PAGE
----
With a lot of variety of food on the table at Easter, you need versatile red and white wines. Crisp white wines like Sauvignon Blanc, Chardonnay, Pinot Grigio and Riesling are best at combating the saltiness of Ham, while still matching the weight of Salmon, Lamb or Ham that might also accompany your meal. Red wine goes great with Ham as well, specifically Pinot Noir, Zinfandel and Beaujolais. These three reds are perfect for tackling any other meat dishes or sides like Brussels Sprouts, Scalloped Potatoes or even cured meats on fresh dinner rolls.
Chardonnay and Easter Ham Pairing
If you are thinking of pairing a White Wine, try a tropical Chardonnay. The toastiness of the oak will go great with the smoky flavours of the Ham, while the tropical fruit notes, such as pineapple will give the meal a refreshing tang. Where there is oak, there is often a buttery feel to the wine, making Chardonnay the perfect companion to any dishes you might want to add butter too, such as peas and carrots, squash, or potatoes.
Unoaked Chardonnay is brilliant with Ham as well. Here the toasty and buttery flavours are gone, and you’re left with tropical fruit flavours and a subtle minerality that complements the earthiness of Ham. Unoaked Chardonnay is also bursting with crisp pear, apple and citrus flavours that are only enhanced by the saltiness of Easter Ham. We love how the earthy minerality gives it enough texture and complexity to keep pace with the stuffing, potatoes and squash on your plate.
Chardonnay is also excellent with Scalloped Potatoes. Here, you probably want a medium-bodied Chardonnay with a kiss of oak. Unoaked Chardonnay might be crushed by the cheese and cream component of this classic side dish. With an oaky Chardonnay, the weight of the wine matches the heaviness of the cream, butter, cheese and potatoes, while still adding its refreshing bolt of tropical fruit loveliness to the dish.
As far as Lamb or Roast Beef goes, Chardonnay will go fine, but a Pinot Gris would be a better choice by half a star. In all honesty, no white wine will stand up to the gaminess of Lamb, and as such, the meat requires a red wine. Same with beef, in that red wine, is simply a better pairing as it has the necessary tannin to grip on to those rich beef proteins and fats. So while Chardonnay isn’t the best choice for these heavier meats, any white wine lover probably won’t care, so just let them be.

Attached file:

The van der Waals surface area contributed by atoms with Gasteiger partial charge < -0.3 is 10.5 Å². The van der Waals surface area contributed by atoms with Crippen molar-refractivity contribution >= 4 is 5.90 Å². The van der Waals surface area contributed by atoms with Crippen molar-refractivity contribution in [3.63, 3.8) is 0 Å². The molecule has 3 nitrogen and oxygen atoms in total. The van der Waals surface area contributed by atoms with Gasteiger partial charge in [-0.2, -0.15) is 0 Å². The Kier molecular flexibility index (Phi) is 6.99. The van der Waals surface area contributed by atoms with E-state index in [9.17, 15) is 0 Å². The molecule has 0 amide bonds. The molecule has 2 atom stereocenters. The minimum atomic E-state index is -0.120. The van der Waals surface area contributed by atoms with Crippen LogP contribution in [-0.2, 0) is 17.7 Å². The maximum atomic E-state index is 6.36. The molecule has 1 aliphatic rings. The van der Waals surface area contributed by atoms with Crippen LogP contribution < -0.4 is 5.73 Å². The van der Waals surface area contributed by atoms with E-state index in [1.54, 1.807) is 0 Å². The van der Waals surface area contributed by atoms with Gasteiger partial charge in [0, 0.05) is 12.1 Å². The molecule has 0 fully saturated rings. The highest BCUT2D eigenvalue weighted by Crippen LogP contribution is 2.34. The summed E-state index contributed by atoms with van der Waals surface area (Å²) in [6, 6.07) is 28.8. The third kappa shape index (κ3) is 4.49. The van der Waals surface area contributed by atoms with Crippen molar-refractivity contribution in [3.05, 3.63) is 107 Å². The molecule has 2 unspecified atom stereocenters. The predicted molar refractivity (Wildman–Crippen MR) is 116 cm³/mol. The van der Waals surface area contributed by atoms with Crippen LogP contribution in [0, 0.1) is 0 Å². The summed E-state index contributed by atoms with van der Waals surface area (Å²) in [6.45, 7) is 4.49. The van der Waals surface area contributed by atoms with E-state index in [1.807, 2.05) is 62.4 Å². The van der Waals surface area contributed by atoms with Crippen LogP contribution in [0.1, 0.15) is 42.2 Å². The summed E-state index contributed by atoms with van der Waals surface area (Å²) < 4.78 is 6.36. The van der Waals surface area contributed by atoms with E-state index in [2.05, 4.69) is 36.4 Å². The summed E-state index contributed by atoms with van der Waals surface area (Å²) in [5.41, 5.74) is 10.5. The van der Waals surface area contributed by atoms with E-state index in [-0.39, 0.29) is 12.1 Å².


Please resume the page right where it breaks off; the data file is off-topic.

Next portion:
In regard to Turkey and Salmon, a crisp glass of Chardonnay will come off as a crowd-pleaser. Particularly with grilled or smoked Salmon, where an oaky Chardonnay is bold enough to hold up to the oily body of Salmon, while the toastiness of the wine will complement the smokey flavours of the Salmon.
Pinot Noir and Easter Ham Pairings
A fruit forward Californian Pinot Noir is wonderful with smoked or mustard glazed ham. Here vibrant wild straweberry flavours of Pinot Noir will combine well with the sweetness of ham while the spiciness and smokiness that lingers after each sip will keep you entertained. Pinot Noir works best with smoked or mustard glazed ham, however, you’ll find Pinot Noir delicious with all types of ham.
Pinot Noir also works excellent with Lamb, Roast Beef, Turkey and Salmon. Again the rich, fruity flavours merge well with these various meats, while the forest floor notes of Pinot Noir match any herbs or smokiness attached to these popular meats.
With turkey, the low tannin of Pinot Noir plays nice with the white meat, while the tanginess of the fruit has the same effect that the cranberry sauce that often accompanies Turkey has.
People tend to shy away from pairing red wines and fish, but if the wine is low in tannin, the match should be spot on. An excellent pick for a pan-roasted Salmon would be a young Oregon Pinot Noir. (In fact, if you ever visit Oregon, they won’t let you leave until you try the local pairing of Oregon Northwest Salmon and Oregon Pinot Noir). If the Salmon you served is grilled or smoked, choose an Oaky and slightly smoky Pinot Noir. In both cases, either style of Pinot Noir will be a hit with any cooked greens, squash or fennel you have on the table.
Pinot Noir is perfect with any sides that have an earthiness to them, such as Brussels sprouts, Sweet Potatoes, Baked Beans with Bacon, and Turnip.